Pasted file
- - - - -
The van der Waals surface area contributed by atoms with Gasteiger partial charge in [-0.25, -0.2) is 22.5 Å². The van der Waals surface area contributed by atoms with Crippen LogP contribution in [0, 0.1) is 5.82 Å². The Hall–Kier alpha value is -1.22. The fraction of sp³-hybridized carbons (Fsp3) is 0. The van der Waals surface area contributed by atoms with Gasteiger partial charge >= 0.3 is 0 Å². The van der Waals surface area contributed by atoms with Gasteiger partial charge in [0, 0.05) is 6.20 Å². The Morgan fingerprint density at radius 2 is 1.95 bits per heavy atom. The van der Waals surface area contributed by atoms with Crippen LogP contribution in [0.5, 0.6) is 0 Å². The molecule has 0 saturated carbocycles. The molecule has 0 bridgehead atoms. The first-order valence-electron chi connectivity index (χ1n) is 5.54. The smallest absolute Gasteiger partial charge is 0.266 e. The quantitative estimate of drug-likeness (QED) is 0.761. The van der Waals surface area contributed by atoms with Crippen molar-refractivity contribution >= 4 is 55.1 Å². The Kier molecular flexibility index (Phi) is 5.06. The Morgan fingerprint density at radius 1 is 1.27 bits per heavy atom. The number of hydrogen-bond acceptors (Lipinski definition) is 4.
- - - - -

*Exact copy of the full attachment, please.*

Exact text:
The van der Waals surface area contributed by atoms with Gasteiger partial charge in [-0.25, -0.2) is 22.5 Å². The van der Waals surface area contributed by atoms with Crippen LogP contribution in [0, 0.1) is 5.82 Å². The Hall–Kier alpha value is -1.22. The fraction of sp³-hybridized carbons (Fsp3) is 0. The van der Waals surface area contributed by atoms with Gasteiger partial charge >= 0.3 is 0 Å². The van der Waals surface area contributed by atoms with Gasteiger partial charge in [0, 0.05) is 6.20 Å². The Morgan fingerprint density at radius 2 is 1.95 bits per heavy atom. The van der Waals surface area contributed by atoms with Crippen LogP contribution in [0.5, 0.6) is 0 Å². The molecule has 0 saturated carbocycles. The molecule has 0 bridgehead atoms. The first-order valence-electron chi connectivity index (χ1n) is 5.54. The smallest absolute Gasteiger partial charge is 0.266 e. The quantitative estimate of drug-likeness (QED) is 0.761. The van der Waals surface area contributed by atoms with Crippen molar-refractivity contribution >= 4 is 55.1 Å². The Kier molecular flexibility index (Phi) is 5.06. The Morgan fingerprint density at radius 1 is 1.27 bits per heavy atom. The number of hydrogen-bond acceptors (Lipinski definition) is 4.